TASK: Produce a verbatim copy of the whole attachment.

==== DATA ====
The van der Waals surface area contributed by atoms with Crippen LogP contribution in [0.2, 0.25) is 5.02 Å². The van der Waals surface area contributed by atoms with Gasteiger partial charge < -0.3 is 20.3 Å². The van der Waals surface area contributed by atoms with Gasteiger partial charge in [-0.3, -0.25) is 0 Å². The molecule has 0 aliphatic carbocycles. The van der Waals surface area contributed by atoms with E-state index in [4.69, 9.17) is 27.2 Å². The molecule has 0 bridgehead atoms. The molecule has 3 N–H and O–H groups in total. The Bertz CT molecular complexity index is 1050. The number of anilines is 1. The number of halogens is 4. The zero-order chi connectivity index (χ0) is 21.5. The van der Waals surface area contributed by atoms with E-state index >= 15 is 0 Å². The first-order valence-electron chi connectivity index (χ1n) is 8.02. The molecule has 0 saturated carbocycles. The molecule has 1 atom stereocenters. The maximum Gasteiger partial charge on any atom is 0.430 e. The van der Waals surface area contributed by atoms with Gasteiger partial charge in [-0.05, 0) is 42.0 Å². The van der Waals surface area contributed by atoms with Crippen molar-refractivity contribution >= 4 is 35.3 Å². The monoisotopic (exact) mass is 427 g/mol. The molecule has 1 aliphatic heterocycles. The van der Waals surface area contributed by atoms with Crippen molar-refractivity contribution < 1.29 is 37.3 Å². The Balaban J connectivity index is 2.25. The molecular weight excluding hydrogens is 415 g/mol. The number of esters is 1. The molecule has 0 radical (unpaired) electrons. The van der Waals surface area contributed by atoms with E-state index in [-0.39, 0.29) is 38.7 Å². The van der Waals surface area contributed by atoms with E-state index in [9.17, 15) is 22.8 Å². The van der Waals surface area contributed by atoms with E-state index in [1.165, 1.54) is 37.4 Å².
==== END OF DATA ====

The van der Waals surface area contributed by atoms with Crippen LogP contribution in [0.2, 0.25) is 5.02 Å². The van der Waals surface area contributed by atoms with Gasteiger partial charge < -0.3 is 20.3 Å². The van der Waals surface area contributed by atoms with Gasteiger partial charge in [-0.3, -0.25) is 0 Å². The molecule has 0 aliphatic carbocycles. The van der Waals surface area contributed by atoms with E-state index in [4.69, 9.17) is 27.2 Å². The molecule has 0 bridgehead atoms. The molecule has 3 N–H and O–H groups in total. The Bertz CT molecular complexity index is 1050. The number of anilines is 1. The number of halogens is 4. The zero-order chi connectivity index (χ0) is 21.5. The van der Waals surface area contributed by atoms with E-state index >= 15 is 0 Å². The first-order valence-electron chi connectivity index (χ1n) is 8.02. The molecule has 0 saturated carbocycles. The molecule has 1 atom stereocenters. The maximum Gasteiger partial charge on any atom is 0.430 e. The van der Waals surface area contributed by atoms with Gasteiger partial charge in [-0.05, 0) is 42.0 Å². The van der Waals surface area contributed by atoms with Crippen molar-refractivity contribution >= 4 is 35.3 Å². The monoisotopic (exact) mass is 427 g/mol. The molecule has 1 aliphatic heterocycles. The van der Waals surface area contributed by atoms with Crippen molar-refractivity contribution < 1.29 is 37.3 Å². The Balaban J connectivity index is 2.25. The molecular weight excluding hydrogens is 415 g/mol. The number of esters is 1. The molecule has 0 radical (unpaired) electrons. The van der Waals surface area contributed by atoms with E-state index in [-0.39, 0.29) is 38.7 Å². The van der Waals surface area contributed by atoms with E-state index in [9.17, 15) is 22.8 Å². The van der Waals surface area contributed by atoms with E-state index in [1.165, 1.54) is 37.4 Å².